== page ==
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Integrated Art in the Classroom

written by: Linda M. Rhinehart Neas • edited by: Kellie Hayden • updated: 3/2/2012

No budget for art? Integrated lesson plans will allow students to work with art, while learning other subjects. Art enhances any subject matter, easily integrating into curriculum. The following will give ideas for incorporating art into History/Social Studies, Math, Science, and English.

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    Art and History

    Integrating art into history lesson plans is simple because art tells the history of the time it was created. For instance, if the curriculum calls for lessons on the Great Depression, the work of photographer, Dorothea Lange is an excellent means of visualizing this time period for students. Paintings, sculpture, and prints can also offer students a taste of a particular period in time.

    461px-Lange-MigrantMother 

    Ways of including art into history include:

    • posters or prints hung on a teaching wall
    • postcards of art handed out to the class can be researched with students telling how they relate to the history of the time
    • political cartoons can be used to show changes in social attitudes
    • ask students to pick five different works of art to tell a story of a certain time period.
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    Art and Math

    Art can be integrated into math in many ways that can be fun as well as educational. For instance, geometry can be taught with along with Picasso's cubist period.

    Younger students can be given postcards or small prints of various works of arts done on the same subject (landscapes, still life, pastoral scenes, etc.). A game can then be played to help them learn to count. Students can be placed in groups or alone. Each group receives ten cards, individuals receive five. Have the students spread the cards out on the desk so that they can see them. Now, ask them to find a card with five apples, or find the cards that have a total of six trees.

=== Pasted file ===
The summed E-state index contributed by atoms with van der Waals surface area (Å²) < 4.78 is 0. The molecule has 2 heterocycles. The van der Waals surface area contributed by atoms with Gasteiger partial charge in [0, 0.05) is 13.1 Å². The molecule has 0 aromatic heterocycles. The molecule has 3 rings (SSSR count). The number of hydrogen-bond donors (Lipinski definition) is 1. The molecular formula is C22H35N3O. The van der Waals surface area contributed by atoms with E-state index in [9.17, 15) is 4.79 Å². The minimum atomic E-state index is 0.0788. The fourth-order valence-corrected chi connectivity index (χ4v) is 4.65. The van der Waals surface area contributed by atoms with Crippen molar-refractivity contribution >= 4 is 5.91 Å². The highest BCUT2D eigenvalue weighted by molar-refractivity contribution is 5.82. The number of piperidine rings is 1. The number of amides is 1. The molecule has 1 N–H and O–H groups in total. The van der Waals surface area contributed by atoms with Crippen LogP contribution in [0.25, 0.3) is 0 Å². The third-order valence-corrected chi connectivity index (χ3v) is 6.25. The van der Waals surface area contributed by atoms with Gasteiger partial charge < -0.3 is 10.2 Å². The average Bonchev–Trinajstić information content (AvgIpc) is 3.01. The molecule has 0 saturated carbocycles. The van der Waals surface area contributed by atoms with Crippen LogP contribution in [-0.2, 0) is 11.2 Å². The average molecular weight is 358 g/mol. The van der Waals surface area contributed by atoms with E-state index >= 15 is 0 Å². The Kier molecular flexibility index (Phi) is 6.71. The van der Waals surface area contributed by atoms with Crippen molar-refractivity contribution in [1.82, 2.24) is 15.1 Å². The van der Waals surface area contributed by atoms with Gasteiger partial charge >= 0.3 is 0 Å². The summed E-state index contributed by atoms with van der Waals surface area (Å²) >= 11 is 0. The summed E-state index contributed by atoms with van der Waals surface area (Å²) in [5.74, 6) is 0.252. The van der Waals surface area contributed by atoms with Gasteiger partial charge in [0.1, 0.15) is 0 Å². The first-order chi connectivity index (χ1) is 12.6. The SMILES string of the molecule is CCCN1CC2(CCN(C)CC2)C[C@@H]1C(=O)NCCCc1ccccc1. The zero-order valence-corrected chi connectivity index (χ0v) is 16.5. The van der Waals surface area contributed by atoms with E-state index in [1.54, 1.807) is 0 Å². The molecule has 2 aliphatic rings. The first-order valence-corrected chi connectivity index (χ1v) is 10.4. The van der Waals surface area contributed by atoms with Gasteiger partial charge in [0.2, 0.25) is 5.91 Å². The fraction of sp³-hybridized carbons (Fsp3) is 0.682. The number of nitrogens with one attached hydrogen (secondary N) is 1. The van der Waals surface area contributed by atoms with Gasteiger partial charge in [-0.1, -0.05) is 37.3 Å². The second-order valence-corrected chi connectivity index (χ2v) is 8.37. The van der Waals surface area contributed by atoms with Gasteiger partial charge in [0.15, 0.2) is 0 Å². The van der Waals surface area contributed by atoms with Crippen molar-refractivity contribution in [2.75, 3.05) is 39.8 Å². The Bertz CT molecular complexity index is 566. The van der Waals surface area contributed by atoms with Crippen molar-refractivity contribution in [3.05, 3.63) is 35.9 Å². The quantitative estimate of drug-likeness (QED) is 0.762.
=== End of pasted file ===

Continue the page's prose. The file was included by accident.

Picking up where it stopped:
Other ideas include:

    • finding the Golden Triangle and Golden Rectangle in various portraits
    • teaching Fibonacci numbers by showing Van Gogh's Sunflowers, along with real sunflowers so students can see the patterns
    • using tanagrams to create art while teaching geometric shapes

    479px-Vincent Willem van Gogh 128 

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    Art and Science

    Biology, botany, zoology, physics, and anatomy all lend themselves to art. Many artists during the early days of modern science created detailed sketches of the body, plants, animals and birds, which are still used today in teaching. The work of artists such as Audubon, Monet and Divinci is found in textbooks as well as art museums.

    Ways to incorporate art and science are:

    • have students keep a sketching journal for studying plants, show them sketches from Franz and Ferdinand Bauer or Celia Rosser
    • have students compare the sketches of Divinci with modern illustrations of the human anatomy
    • study optical illusions, why does the brain "see" things that are not there

    436px-Leonardo da Vinci Studies of Embryos 

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    Art and Language Arts

    The old adage is that a picture is worth a thousand words. What better way to demonstrate this than to have various works of art posted around the class for the students to study. Assign a 1000 word essay on the piece of art that touches them most. Have a small prize (perhaps a poster of a work of art) for the student that comes closest to 1000 words.

    Language arts and art can also be integrated by:

    • use art to discuss metaphor and simile - political cartoons are good for this
    • give students a poem, for instance, The Road Not Taken by Robert Frost - have them find a picture, sketch or photo that captures the essence of the poem - ask them to write a brief essay on why they feel this way
    • use art as a writing prompt - students study the art, then write about how it makes them feel, what they see, what they can compare it to in real life, or what other works of art are similar

    377px-Landscapes of near Litang 

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    Art Everywhere!

    When enhancing subject matter with art, integrated lessons plans allow the curriculum to become rich and full of great experiences for students.